Let us make some substitutions: The patients and doctors for the audience and the Bureaucrats and Authoritarians for the Players. And now imagine the Playwright standing with his bejeweled hands folded at the entrance to the stage. His unscrupulous eyes darting this way and that looking for any displeasure that the audience might register and turning into slits with pleasure as the audience claps its approval.  His Cheshire cat like smile is both radiant and visible to the pleasure of his players. Some of his actions are teasing, some tortuous, some monstrous and some evil. Like mathematics for most, his musings are irrationally caged in obscure symbols and drive his desires with help from the willing. It is in this style and the proofs rendered that the character of this maestro shows, couched in euphemisms, evoking images of empathy yet holding the glare of dogma and detriment.

Okay now to reality…

If you haven’t yet noticed, bet this will get more than a silent response: the current zeitgeist in the U.S. is to vilify the doctors. The daily headlines declare that the healthcare costs are burdening the society and account for 17.9% of the GDP. And you say to yourself, Hmm that is true! The next headline suggests that the Doctors should “Choose Wisely” in their diagnostic and therapeutic endeavors. The implication of course is that doctors don’t. The other new bandwidth that is being stretched to carry their messaging is that Medicare will now pay only for “Quality care.” Again implied therein is that patients do not get quality. And here the real kicker is how does one define quality? There are no hard or soft metrics to determine quality unless one considers ONLY the cost of rendered care. If you have not tuned into the “2012 Data Dump” that clearly showed that the doctors were direct paid $77 Billion that year from CMS expense of nearly $1 Trillion ($1,000,000,000,000.00), take into account that there are 850,000 physicians that were paid for their services, which included their overhead costs. If you have a calculator handy, that, translates to $90,588 per physician. So on the one hand the talking heads are railing over the costs and pointing fingers at the physicians and yet the reality is quite different. Isn’t it? Where is the rest of the expensed money? That’s an easy one to answer… Administrative expenses, “Hospital-facility” care, Pharmaceutical and Device costs of course! "While the AIDS Healthcare Foundation has criticized the price of Solvadi treatment—$84,000 for 12 weeks, $168,000 for 24 weeks—two Leerink Swann analysts said in a note to investors the cost was comparable to the other treatments, citing in part the $66,000, 12-week cost of Olysio, and $100,000 for an eight-week combination of Solvadi and Olysio." Don't forget, there is a price for innovation in there too...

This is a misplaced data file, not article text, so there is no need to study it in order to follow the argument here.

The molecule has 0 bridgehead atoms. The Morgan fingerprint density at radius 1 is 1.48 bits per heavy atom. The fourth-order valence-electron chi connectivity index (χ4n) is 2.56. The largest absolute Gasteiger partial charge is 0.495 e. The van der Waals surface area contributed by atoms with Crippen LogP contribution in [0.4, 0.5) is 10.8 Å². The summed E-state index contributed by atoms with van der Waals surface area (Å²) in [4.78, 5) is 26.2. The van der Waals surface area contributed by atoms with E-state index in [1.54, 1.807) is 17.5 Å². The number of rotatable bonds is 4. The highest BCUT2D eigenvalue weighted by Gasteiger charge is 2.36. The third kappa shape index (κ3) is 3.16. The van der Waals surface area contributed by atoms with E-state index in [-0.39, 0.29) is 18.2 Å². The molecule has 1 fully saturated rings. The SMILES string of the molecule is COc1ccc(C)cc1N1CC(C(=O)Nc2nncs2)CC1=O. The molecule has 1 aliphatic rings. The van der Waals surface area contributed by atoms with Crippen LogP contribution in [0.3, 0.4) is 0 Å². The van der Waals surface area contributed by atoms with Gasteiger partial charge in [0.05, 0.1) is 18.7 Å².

...but none here except...make plans to take money

When some physicians start talking about Fee-For-Service (FFS) as in Concierge Medicine, the pundits descend on them like vultures calling them “greedy doctors.” These pundits continue to trawl the waters, with nuclear device carrying nets, for planktons. But don’t you think, costs can be best contained when the buyer and seller of a service are equally involved in the contract?

Perhaps, only when one sees the human affairs from a distance can one see the convention behind them… For the Rulers, their proof glides smoothly over the water as the turbulence from the webbed feet below the surface creates giant eddies trying mightily to throw the planktons into a vortex of confusion.

Then, there are the horns of this dilemma pointing south to real greed and wealth. On the south side is the new found love of having care provided at the CVS, Walgreens and Walmart retail stores. The difference is that in these locales one has to fork out their cash. No insurance payments required. There is no greed there? I am of the Austrian persuasion; win only through a better product and service, not another's destruction.  By the way In the case of Walgreen Co. (NYSE: WAG) the market cap is now $70.44 billion and is #63 in all time high market capitalized firms in the world. http://www.forbes.com/sites/dividendchannel/2014/12/12/walgreen-moves-up-in-market-cap-rank-passing-ebay/  Whereas for the CVS Pharmacy and now CVS Health the market capitalization is $113.4 Billion. No small change, you would agree. (NYSE: CVS)
http://www.wikinvest.com/stock/CVS_Caremark_Corporation_%28CVS%29/Data/Market_Capitalization Walmart market cap should you wish to know is around $261 Billion. Good for them, but...
Most would say, well they are retailers and provide services. Umm, yes they do, but so do physicians who care for their patients and do not engage in retail sales, yet are demonized daily. Apparently these retail riches from healthcare don’t seem to bother the policy makers as they pump the dollars in their direction while heralding the new era of cheaper healthcare and simultaneously vilifying physicians. Oh by the way did I mention that the “providers” at these retail facilities are mostly non-physicians, who man their health centers and are free to write prescriptions, without a medical license that the in-house Pharmacists are glad to fill. Is there a conflict of interest here? No! …Most will say… Really? Guess there are a lot of pin-striped suits, from K street, with pockets filled with lobby money that walk the halls. CVS Health for instance, spent $14,787,646.00 in lobbying Congress in 2104. Hmm. https://www.opensecrets.org/lobby/top.php?showYear=2014indexType=s